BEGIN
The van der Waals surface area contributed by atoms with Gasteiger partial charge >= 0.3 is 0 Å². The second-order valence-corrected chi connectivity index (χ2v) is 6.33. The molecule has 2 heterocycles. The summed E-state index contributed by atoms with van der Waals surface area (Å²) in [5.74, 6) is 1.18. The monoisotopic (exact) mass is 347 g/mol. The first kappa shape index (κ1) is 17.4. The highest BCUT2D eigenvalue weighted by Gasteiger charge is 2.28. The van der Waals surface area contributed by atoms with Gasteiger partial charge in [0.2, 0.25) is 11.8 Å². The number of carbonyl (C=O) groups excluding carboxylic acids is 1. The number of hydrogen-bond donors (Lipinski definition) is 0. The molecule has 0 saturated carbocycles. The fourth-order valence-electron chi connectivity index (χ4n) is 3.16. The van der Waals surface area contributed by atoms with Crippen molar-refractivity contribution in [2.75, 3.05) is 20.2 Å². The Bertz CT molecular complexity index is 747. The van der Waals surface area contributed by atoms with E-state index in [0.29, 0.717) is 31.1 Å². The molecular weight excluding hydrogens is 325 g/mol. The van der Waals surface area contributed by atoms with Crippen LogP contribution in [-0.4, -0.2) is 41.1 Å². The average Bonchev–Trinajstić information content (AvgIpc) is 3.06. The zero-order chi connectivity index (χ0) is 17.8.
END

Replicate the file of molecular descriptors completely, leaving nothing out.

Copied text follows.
The van der Waals surface area contributed by atoms with Gasteiger partial charge >= 0.3 is 0 Å². The second-order valence-corrected chi connectivity index (χ2v) is 6.33. The molecule has 2 heterocycles. The summed E-state index contributed by atoms with van der Waals surface area (Å²) in [5.74, 6) is 1.18. The monoisotopic (exact) mass is 347 g/mol. The first kappa shape index (κ1) is 17.4. The highest BCUT2D eigenvalue weighted by Gasteiger charge is 2.28. The van der Waals surface area contributed by atoms with Gasteiger partial charge in [0.2, 0.25) is 11.8 Å². The number of carbonyl (C=O) groups excluding carboxylic acids is 1. The number of hydrogen-bond donors (Lipinski definition) is 0. The molecule has 0 saturated carbocycles. The fourth-order valence-electron chi connectivity index (χ4n) is 3.16. The van der Waals surface area contributed by atoms with Crippen molar-refractivity contribution in [2.75, 3.05) is 20.2 Å². The Bertz CT molecular complexity index is 747. The van der Waals surface area contributed by atoms with E-state index in [0.29, 0.717) is 31.1 Å². The molecular weight excluding hydrogens is 325 g/mol. The van der Waals surface area contributed by atoms with Crippen LogP contribution in [-0.4, -0.2) is 41.1 Å². The average Bonchev–Trinajstić information content (AvgIpc) is 3.06. The zero-order chi connectivity index (χ0) is 17.8.